To Reveal

I awoke just now to a sudden gust of wind and violent pellets of rain colliding against the roof. Two minutes later, the rain was already a gently sprinkle, and the trees were tucking in their undergarments and straightening their skirts. This is what they look like right now, as if they are putting themselves back together, slightly embarrassed from revealing too much “skin”.

And so it is with writing, and I had not even expected to get to this subject with such a natural segue. But it’s so true. Sometimes, you write something so painfully or brutally honest, and then in the aftermath of such an emotional dump (though that sounds cruder than I want), you’re left tucking your clothes back in and fixing your hair. People saw me like that?, you start thinking.

The idea that I could publish any of my writing is relatively new to me. A friend of mine in Atlanta inspired me to do more than simply write in a blog. To write for a much larger audience. You can follow her lovely blog here at Mama the Reader or often find her writing on the Huffington Post blog.

So after my two recent publications on Sweatpants and Coffee, an obvious yet eye-opening shift is happening in me. The knowledge of responsibility . It’s a heavy burden to tell a true story. It’s even heavier if others are involved. I can see now why writers might quickly turn to fiction to avoid the biggest reveals about their unhappy marriage (not me) or their estranged parents (yes, me).

How does one tread lightly without knocking the good china off the wall? Without breaking a heart or sullying a person’s image of you? I suppose it’s not possible. Truth sometimes requires a lost shingle or two and some broken branches. But everything settles down again when it’s over. At least, in part.

In some ways, however, you’re not the same and others might not be either. Once words are out there in print, you can’t take them back. Your appearance to some might be forever altered, for better or for worse. And this is something a writer, of any kind – whether prestigious and highly acclaimed or solely known on an online magazine or two – must carry. The burden of truth. And how it forever alters everything.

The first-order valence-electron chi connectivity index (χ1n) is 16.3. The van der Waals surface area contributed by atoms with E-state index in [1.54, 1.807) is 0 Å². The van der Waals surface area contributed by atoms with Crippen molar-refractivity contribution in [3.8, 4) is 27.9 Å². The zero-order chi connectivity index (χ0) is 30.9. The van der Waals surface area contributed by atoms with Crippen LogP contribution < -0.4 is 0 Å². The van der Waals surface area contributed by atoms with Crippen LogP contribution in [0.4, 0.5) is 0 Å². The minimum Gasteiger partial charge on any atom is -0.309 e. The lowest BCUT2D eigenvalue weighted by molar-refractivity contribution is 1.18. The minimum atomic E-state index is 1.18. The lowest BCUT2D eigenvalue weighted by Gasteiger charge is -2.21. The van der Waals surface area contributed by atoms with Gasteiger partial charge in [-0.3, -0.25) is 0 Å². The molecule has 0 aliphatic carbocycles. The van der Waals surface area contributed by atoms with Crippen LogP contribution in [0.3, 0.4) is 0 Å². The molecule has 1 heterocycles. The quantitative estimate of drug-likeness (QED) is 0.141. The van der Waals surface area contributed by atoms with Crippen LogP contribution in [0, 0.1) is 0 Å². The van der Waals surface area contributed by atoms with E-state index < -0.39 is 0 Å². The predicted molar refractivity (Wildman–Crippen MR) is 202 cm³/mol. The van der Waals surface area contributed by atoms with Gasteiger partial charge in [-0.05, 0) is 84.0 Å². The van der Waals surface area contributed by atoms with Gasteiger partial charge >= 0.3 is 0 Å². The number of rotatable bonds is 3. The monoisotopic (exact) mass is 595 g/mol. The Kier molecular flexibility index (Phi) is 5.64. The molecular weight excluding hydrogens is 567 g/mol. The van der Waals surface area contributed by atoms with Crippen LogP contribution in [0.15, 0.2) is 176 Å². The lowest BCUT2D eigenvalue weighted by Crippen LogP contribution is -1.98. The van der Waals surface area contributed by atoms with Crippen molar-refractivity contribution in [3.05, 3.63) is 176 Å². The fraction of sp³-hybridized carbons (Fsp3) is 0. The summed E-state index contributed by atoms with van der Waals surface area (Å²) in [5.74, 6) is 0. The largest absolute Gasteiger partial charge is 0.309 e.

But writers provide access for others to accept their own truths. They provide solidarity, enlightenment, and laughter. They provide wisdom that can lift us and support us. That can change us.

For me, I started writing in a blog so that I could reveal, not just to others but to myself. So I could reveal the parts of me needing to be told, to be understood, or worked out. Putting yourself out there is not easy, but for some of us, it’s as necessary as a rainstorm. And where would any of us be without a good rainstorm? Or without someone to tell us about their own?



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It took me a long while to consider the title for this blog. I wanted something that defined me both as a person and a writer. A name that would also perhaps speak to a particular audience. Why “The Astronaut Wife?” Since my early days of blogging, I have leaned toward more of a confessional style of writing, to some degree. I write as much truth as I can muster at each phase of life. In addition, I also come from a conservative Southern family, and I have grown very far from those roots. You could say I have rocketed to the moon in terms of my upbringing. I have rocketed away from debilitating family dynamics, from worldviews that held me beneath a rock. In my thirties, and now my early to mid-forties, I have learned to live more comfortably with both sides of the moon and write just as much about the raw, dark places as the light ones. Don’t quote me on that, though. It’s quite likely I will lean more heavily toward one or the other depending on which way the wind is blowing. Then, we get to the wife part, and quite frankly, this is where the feminist in me bucked and brayed. Identifying myself as “wife” has felt simply stymieing, particularly since becoming a mother six and a half years ago. But if the truth is going to be told, being a wife to my particular husband has altered my entire shape and has given voice to much of the inner deep. So in fact, becoming a wife was the singular most life-changing moment for me in my journey to the moon and back. Fellow travelers, you can feel safe and comfortable here. What matters more than what you might “get” about me is what you might take for yourself.

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